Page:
Office of Mobilehome Ombudsman
Filing a Complaint
What Happens Next
Frequently Asked Questions
Manufactured Home Recovery Fund
Occupational Licensing Query
Other Related Resources
FREQUENTLY ASKED QUESTIONS
Please mail all complaint forms to:
California Department of Housing and Community Development
Office of the MobileHome Ombudsman
PO Box 31
Sacramento, CA 95812-0031
If you have problem with the interactive complaint forms or downloading complaint forms or other inquiry, here's how to reach us:
Call: 1-800-952-5275 or (916) 263-4742
Complaints should be filed as soon as possible after the date of the improper act or upon discovery in order to assist the investigation and resolution.
The Ombudsman’s Office reviews each complaint to determine if the Ombudsman has jurisdiction. If the Ombudsman’s Office has jurisdiction, the complaint will be referred for investigation. If the Ombudsman’s Office does not have jurisdiction, the Office will forward the complaint to the appropriate enforcement agency or refer the complainant to other assistance resources. In either case, the complainant will be notified of the action taken.
The Department may send a letter to the unlicensed person explaining the California laws, regulations and licensing requirements and advise that person to stop any unlicensed activity or face a civil penalty of up to $2000. If applicable, the Department will open a complaint, complete an investigation, and take the appropriate actions if unlicensed activities are confirmed.
New manufactured home warranty complaints must be filed in writing with the dealer and/or manufacturer within the warranty period, generally one year and ten days from date of delivery or of occupancy approval, whichever is earlier. Used manufactured home defect complaints are subject to the sales agreement.
It is important to know that whatever your problem is, you must try to resolve it with the party you dealt with before you file a complaint. First contact the dealer, or person who sold you the home, then the contractor or manufacturer if appropriate. For problems with new manufactured homes, provide the manufacturer or dealer who sold you your home a written list of problems you experience or notice, within one year and ten days from date of delivery or of occupancy approval, whichever is earlier. If the above attempts fail to resolve your problem, you may submit a complaint to the Ombudsman’s Office using the following link :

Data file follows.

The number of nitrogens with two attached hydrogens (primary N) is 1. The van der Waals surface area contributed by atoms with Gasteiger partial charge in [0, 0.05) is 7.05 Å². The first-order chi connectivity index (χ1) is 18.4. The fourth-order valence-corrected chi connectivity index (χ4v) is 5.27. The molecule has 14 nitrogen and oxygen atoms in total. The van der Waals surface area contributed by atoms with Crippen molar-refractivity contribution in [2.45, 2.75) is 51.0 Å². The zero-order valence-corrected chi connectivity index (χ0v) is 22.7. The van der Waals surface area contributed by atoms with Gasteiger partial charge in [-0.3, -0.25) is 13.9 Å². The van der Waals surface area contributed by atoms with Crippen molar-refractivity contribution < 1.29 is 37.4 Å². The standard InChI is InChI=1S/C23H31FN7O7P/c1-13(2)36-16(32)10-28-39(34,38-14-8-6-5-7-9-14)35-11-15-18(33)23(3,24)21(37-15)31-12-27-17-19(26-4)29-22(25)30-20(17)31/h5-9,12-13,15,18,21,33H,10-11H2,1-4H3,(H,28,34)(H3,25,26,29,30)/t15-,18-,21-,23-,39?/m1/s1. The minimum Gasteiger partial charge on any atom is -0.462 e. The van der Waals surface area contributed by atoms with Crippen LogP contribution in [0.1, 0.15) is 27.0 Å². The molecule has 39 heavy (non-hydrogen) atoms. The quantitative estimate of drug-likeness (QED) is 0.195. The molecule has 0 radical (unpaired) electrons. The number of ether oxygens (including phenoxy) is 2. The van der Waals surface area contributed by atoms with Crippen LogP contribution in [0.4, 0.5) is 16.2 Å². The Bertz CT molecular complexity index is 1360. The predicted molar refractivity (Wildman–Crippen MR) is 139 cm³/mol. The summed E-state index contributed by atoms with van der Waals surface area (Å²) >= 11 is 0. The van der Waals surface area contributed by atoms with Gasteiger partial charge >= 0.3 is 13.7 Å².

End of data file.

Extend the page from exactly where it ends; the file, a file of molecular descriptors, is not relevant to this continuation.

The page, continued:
How to File a Complaint?
The Ombudsman’s Office can assist in enforcing the California warranty only if the manufacturer is licensed with the Department. However, you must notify the manufacturer in writing of any substantial defects within one year and ten days of delivery.
The Mobilehome Residency Law (MRL) allows a park owner/operator to increase rents with a 90-day notice. However, local governments, such as a city or county, may impose rent control restrictions. If this is the case, please contact your local government for assistance. See MRL sections, 798.17, 798.21, 798.30, and 798.45 in the Civil Code for further information.
Park owners may only increase the space or lot rent amount in accordance with the Mobilehome Residency Law (MRL) and/or local rent control ordinances, if one has been adopted. The MRL requires park management to give residents a written notice 90 days prior to the proposed increase. The MRL includes some restrictions on amounts, such as a homeowner can only be charged for rent, utilities, and incidental reasonable charges for services actually received. Additionally, a homeowner has to be given at least 60 days written notice by management of a fee for services actually rendered but not listed in the rental agreement. See MRL sections 798.31 - 798.44 in the Civil Code for more details. Local rent control ordinances may have additional requirements or restrictions.
No. Generally, there is no requirement in the Mobilehome Residency Law (MRL) to state a reason for a rent increase. A local rent control ordinance may have different requirements.
Yes, upon written request. Please refer to the Mobilehome Residency Law (MRL) in sections 798.25(a) and 798.53 of the Civil Code for further information.
No. According to the Health and Safety Code (H&SC) section 18151(c): “The ombudsman shall not arbitrate, mediate, negotiate, or provide legal advice on mobilehome park rent disputes, lease or rental agreements, or disputes arising from lease or rental agreements, but may provide information on these issues.” However, if you want to seek out legal advice, you can check your telephone directory or the internet for an attorney or legal aid organizations. If there is local rent control, contact the rent control agency in your city or county.